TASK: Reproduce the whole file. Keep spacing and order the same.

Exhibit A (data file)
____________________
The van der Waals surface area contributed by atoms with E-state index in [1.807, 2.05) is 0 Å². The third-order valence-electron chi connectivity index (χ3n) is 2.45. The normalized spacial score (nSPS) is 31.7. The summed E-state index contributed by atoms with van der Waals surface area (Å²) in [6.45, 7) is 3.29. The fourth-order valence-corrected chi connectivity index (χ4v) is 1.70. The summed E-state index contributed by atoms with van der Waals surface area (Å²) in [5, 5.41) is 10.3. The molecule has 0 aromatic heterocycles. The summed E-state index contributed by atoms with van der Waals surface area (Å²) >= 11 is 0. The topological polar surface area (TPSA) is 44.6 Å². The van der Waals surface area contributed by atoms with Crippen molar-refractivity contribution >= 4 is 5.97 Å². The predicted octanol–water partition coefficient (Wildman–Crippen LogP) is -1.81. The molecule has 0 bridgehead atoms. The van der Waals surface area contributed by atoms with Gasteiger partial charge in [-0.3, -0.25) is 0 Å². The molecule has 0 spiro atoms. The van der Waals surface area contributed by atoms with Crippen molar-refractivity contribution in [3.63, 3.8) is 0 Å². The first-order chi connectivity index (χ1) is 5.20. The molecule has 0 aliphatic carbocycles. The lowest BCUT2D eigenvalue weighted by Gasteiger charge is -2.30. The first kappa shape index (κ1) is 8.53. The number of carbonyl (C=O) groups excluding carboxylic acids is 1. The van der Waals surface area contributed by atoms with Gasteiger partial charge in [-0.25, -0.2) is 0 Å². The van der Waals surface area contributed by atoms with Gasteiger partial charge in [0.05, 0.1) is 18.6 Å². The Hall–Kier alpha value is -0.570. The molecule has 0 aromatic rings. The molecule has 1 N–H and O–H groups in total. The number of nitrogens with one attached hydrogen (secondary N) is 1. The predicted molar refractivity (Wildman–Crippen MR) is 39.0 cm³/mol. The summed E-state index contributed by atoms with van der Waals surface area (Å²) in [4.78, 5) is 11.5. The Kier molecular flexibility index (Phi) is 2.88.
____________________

The van der Waals surface area contributed by atoms with E-state index in [1.807, 2.05) is 0 Å². The third-order valence-electron chi connectivity index (χ3n) is 2.45. The normalized spacial score (nSPS) is 31.7. The summed E-state index contributed by atoms with van der Waals surface area (Å²) in [6.45, 7) is 3.29. The fourth-order valence-corrected chi connectivity index (χ4v) is 1.70. The summed E-state index contributed by atoms with van der Waals surface area (Å²) in [5, 5.41) is 10.3. The molecule has 0 aromatic heterocycles. The summed E-state index contributed by atoms with van der Waals surface area (Å²) >= 11 is 0. The topological polar surface area (TPSA) is 44.6 Å². The van der Waals surface area contributed by atoms with Crippen molar-refractivity contribution >= 4 is 5.97 Å². The predicted octanol–water partition coefficient (Wildman–Crippen LogP) is -1.81. The molecule has 0 bridgehead atoms. The van der Waals surface area contributed by atoms with Gasteiger partial charge in [-0.3, -0.25) is 0 Å². The molecule has 0 spiro atoms. The van der Waals surface area contributed by atoms with Crippen molar-refractivity contribution in [3.63, 3.8) is 0 Å². The first-order chi connectivity index (χ1) is 5.20. The molecule has 0 aliphatic carbocycles. The lowest BCUT2D eigenvalue weighted by Gasteiger charge is -2.30. The first kappa shape index (κ1) is 8.53. The number of carbonyl (C=O) groups excluding carboxylic acids is 1. The van der Waals surface area contributed by atoms with Gasteiger partial charge in [-0.25, -0.2) is 0 Å². The van der Waals surface area contributed by atoms with Gasteiger partial charge in [0.05, 0.1) is 18.6 Å². The Hall–Kier alpha value is -0.570. The molecule has 0 aromatic rings. The molecule has 1 N–H and O–H groups in total. The number of nitrogens with one attached hydrogen (secondary N) is 1. The predicted molar refractivity (Wildman–Crippen MR) is 39.0 cm³/mol. The summed E-state index contributed by atoms with van der Waals surface area (Å²) in [4.78, 5) is 11.5. The Kier molecular flexibility index (Phi) is 2.88.